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2024.04.01 08:16
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The central bank cancels ETF purchases, how much longer can Japanese stocks rise?

Morgan Stanley believes that the unrealized gains of ETFs held by the Bank of Japan exceed 30 trillion yen, and it is unlikely to sell them on a large scale before 2025. It may be more realistic to sell them off at a moderate pace in the long term, and it would take about 300 years to sell off all these ETFs

At the monetary policy meeting in March, the Bank of Japan announced that it would stop buying stock ETFs. Now, the world is closely watching how the Bank of Japan plans to handle this huge amount of funds and when it will do so, which may become a key factor in determining the future trend of Japanese stocks.

On March 28, a team led by Morgan Stanley analyst Sho Nakazawa pointed out in a report that it is unlikely that the Bank of Japan will sell its holdings of ETFs on a large scale before 2025. It may be realistic to gradually sell to the market at a moderate pace in the long term, and it would take about 300 years to sell all these ETFs.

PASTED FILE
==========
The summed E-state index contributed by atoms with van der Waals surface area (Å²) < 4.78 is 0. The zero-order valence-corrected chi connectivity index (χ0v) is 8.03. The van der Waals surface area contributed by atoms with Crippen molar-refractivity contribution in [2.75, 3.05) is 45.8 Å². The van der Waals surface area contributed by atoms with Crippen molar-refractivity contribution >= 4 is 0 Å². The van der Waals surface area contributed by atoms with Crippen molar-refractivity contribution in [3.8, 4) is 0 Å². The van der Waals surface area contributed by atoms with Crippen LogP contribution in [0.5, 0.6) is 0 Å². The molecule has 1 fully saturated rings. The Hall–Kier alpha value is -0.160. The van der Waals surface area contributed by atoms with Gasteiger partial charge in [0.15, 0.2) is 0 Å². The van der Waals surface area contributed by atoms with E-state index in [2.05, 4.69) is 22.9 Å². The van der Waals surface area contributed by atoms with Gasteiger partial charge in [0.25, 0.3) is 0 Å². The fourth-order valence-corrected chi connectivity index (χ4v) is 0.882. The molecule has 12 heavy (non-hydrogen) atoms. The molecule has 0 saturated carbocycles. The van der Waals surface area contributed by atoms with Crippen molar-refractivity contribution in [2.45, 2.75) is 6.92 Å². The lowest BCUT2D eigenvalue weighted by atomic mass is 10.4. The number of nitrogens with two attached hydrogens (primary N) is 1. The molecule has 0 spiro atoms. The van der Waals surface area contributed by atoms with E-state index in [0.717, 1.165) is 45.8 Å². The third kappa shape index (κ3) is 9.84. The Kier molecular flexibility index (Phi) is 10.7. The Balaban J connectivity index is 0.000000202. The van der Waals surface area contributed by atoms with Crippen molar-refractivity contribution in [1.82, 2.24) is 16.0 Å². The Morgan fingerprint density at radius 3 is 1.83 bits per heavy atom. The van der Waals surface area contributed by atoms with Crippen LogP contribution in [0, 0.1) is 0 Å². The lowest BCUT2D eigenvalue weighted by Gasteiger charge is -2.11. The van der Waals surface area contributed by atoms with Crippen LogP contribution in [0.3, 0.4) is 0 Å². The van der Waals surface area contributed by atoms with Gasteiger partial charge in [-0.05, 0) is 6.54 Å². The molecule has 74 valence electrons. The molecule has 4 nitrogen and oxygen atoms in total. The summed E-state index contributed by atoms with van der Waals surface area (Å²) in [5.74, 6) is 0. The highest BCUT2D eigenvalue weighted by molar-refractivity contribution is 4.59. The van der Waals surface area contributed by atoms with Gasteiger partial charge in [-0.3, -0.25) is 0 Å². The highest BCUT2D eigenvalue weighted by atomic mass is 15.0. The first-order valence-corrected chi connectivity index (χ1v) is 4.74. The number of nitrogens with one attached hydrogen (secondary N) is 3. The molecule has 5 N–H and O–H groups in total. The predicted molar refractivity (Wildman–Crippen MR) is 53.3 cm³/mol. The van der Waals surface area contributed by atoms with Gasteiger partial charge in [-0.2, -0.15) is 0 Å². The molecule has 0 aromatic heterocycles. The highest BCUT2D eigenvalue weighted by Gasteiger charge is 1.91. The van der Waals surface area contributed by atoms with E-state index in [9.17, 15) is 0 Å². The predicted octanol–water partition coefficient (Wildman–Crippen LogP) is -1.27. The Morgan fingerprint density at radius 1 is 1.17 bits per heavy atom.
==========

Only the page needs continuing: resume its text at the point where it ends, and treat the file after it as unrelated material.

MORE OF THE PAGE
As part of its monetary easing policy, the Bank of Japan began buying Japanese stock ETFs in December 2010 when the Nikkei index was around 10,000 points. As of the end of February 2024, the Bank of Japan held ETFs with a market value of about 70 trillion yen (USD 474 billion) last month, almost equivalent to national tax revenue, representing about 7% of the Japanese stock market and becoming the largest shareholder.

Morgan Stanley believes that the breakeven point for the Bank of Japan's ETF holdings is around 1400 points on the TOPIX index. With the current TOPIX index already reaching around 2700 points, this means that the Bank of Japan's unrealized gains from ETFs exceed 30 trillion yen, and ETFs will also bring substantial dividend income. Morgan Stanley believes that there are three choices for the Bank of Japan to exit its ETF purchase plan: 1) directly sell on the secondary market; 2) the government sets up an institution to purchase ETFs held by the central bank; 3) sell directly to households/individuals at a discount, but these measures will take time to avoid significant impact on stock prices.